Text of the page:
In 1995, the U.S. Geological Survey conducted a study to characterize nutrient concentrations in five off-stream reservoirs ‚ Riverside, Jackson, Prewitt, North Sterling, and Jumbo ‚ during the irrigation season from March through September. These reservoirs are critical sources of irrigation water for agricultural areas in the lower South Platte River Basin, and several also are used for fishing, boating, swimming, hunting, and camping. One threat to the recreational value of the reservoirs is an overabundance of nutrients such as nitrogen and phosphorus. Nutrients are necessary for plant and animal life, but in excess quantities they become a health concern to humans and aquatic animals and can cause algal blooms that deprive deeper waters of the sunlight and oxygen needed by aquatic plants and animals.
Nitrogen concentrations in the reservoirs were highest in March and decreased through September as a result of dilution from river inflows and biological activity. From March through June, decreases in nitrogen concentrations in the river contributed to corresponding decreases in reservoir concentrations. From July through September, inflows from the river were cut off, and biological activity in the reservoirs led to further decreases in nitrate concentrations, which fell to near or below detectable levels. The timing of minimum nitrate levels in each reservoir was related to the timing of river inflows and the depth of the reservoir. With the reservoirs acting as a sink for nitrogen, concentrations of total nitrogen in the outflow irrigation-supply water decreased over the study period.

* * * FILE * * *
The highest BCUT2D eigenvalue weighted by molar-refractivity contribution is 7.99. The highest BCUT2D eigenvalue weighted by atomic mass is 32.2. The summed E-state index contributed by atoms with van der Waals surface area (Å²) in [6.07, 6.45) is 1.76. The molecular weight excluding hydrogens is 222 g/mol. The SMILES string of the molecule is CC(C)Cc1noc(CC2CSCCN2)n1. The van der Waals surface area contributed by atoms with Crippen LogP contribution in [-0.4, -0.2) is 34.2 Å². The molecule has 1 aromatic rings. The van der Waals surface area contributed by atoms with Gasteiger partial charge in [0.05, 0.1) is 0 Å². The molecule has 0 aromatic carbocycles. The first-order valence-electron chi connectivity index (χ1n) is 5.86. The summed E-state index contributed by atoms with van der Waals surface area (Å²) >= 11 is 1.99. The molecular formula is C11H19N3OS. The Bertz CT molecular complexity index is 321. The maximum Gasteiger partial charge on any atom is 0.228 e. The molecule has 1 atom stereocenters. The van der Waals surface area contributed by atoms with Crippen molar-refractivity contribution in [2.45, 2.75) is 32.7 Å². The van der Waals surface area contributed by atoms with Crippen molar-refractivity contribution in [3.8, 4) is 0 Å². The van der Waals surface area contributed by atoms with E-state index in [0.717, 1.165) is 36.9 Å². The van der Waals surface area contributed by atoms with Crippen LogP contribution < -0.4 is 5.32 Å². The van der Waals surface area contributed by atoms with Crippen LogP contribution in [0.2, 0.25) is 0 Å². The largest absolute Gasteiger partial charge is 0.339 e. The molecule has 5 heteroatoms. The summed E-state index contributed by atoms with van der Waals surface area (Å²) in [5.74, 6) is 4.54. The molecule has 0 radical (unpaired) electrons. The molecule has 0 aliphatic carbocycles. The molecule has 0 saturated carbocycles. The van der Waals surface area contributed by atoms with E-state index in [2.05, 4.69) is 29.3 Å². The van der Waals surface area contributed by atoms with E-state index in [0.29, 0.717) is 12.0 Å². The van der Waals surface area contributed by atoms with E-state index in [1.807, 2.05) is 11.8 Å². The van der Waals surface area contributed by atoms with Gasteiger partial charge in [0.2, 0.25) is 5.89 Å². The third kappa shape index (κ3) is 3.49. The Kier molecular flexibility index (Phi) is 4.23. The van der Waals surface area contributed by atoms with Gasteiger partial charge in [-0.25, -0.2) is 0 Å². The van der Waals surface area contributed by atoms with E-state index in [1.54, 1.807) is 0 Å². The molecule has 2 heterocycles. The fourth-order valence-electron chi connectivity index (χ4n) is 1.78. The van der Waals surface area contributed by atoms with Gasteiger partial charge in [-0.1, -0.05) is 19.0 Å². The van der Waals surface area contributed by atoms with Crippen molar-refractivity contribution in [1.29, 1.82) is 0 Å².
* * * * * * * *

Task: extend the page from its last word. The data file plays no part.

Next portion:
Phosphorus concentrations in the reservoirs did not show the same consistent decrease from March through September. With the exception of Riverside, which was in closest proximity to wastewater dischargers, concentrations of biologically available orthophosphate were decreased to near or below detectable levels by July. Phosphorus was recycled back to algae, however, through processes such as excretion from fish, decay of aquatic plants and animals, and release of orthophosphate from bottom sediments during periods of low oxygen. Due to these fluctuations, concentrations of total phosphorus in the outflow irrigation-supply water did not consistently decrease over the study period. The results of this study indicate that the practice of storing South Platte River water in off-stream reservoirs decreases nitrogen concentrations. However, storage may also contribute to the growth of nuisance algae that could affect the recreational use of these reservoirs.
1 U.S. Geological Survey, Box 25046, MS 415, Denver Federal Center, Lakewood, CO 80225